That left the cabinet, which looked pretty daunting at first. Soap and water did nothing to remove the hundreds of paint specks, and scraping them off one by one was not an appealing prospect. After a little investigation, I found a product called Goof-Off 2, which claimed to remove latex paint specks. Available in a spray bottle, this worked very well.

The trick is to spray on the cleaner and let it soak for a few minutes, before rubbing the paint specks with a soft rag. Within ten or fifteen minutes, the cabinet was completely clean. Unlike some solvent-based cleaners, Goof-Off 2 is not stinky. That's a real bonus when you're working indoors.

Use care when cleaning cabinets with painted lettering. Scraping or rubbing the lettering too hard may damage it, no matter what sort of cleaner you use.

The upper left corner of the cabinet also had a rust spot about the size of your thumb. To remove the rust, I carefully applied some naval jelly with a Q-tip swab and let it work for a few minutes. Then I wiped it off and cleaned that corner again with Goof-Off 2. The paint on that corner was worn completely away, so this treatment left a bare metal spot on the corner.

I haven't decided whether to repaint that bare spot. Some paint "touch-ups" end up looking worse than the boo-boo that you're trying to cover up! In present condition, the radio doesn't look like a museum piece, but it's pretty presentable. And it performs like a new radio.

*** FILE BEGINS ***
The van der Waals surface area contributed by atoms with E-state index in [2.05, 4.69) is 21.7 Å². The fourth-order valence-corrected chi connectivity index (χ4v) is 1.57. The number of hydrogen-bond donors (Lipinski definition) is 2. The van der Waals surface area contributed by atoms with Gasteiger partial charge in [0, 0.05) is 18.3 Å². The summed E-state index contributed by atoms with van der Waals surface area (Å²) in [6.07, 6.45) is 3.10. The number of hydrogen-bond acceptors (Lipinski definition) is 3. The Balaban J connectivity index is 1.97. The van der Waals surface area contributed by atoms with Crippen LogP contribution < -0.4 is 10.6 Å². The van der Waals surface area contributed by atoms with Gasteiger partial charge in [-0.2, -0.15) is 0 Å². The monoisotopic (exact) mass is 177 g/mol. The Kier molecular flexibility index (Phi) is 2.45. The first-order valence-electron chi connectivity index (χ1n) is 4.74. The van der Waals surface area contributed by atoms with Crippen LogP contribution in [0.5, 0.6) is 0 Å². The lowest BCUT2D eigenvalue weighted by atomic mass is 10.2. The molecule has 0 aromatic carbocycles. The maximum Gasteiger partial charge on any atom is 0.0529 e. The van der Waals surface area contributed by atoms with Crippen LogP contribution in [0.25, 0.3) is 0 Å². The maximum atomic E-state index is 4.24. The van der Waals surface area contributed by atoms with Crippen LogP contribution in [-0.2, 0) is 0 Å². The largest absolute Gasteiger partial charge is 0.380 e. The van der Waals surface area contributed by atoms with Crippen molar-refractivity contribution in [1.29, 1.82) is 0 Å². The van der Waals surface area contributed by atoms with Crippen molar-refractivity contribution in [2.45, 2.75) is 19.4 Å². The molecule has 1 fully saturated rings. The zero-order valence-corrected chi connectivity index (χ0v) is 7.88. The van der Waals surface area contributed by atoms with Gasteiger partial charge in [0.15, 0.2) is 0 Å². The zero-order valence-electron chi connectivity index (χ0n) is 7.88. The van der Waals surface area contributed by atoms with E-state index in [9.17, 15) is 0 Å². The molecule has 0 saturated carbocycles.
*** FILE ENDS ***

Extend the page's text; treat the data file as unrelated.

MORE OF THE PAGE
Safety Note: Like all "AC/DC" type radios, the S-38 presents the danger of electric shock if you touch its chassis while plugged in. To minimize the risk, you should always operate the radio from an isolation transformer rather than plugging it directly into the wall. Isolation transformers are available from Antique Electronic Supply and many other sources.

I own several other Hallicrafters radios. Click the Communications link at the top of this page to read about them.

About one year after finding this S-38, I ran across another one in a thrift store. The cabinet looked rough, but the price was right, so I brought it home. It performed very well after routine maintenance. Perhaps I'll put it in one of my sons' bedrooms to get them interested in shortwave listening. (I won't forget to provide an isolation transformer to ensure safe operation!)

©1995-2014 Philip I. Nelson, all rights reserved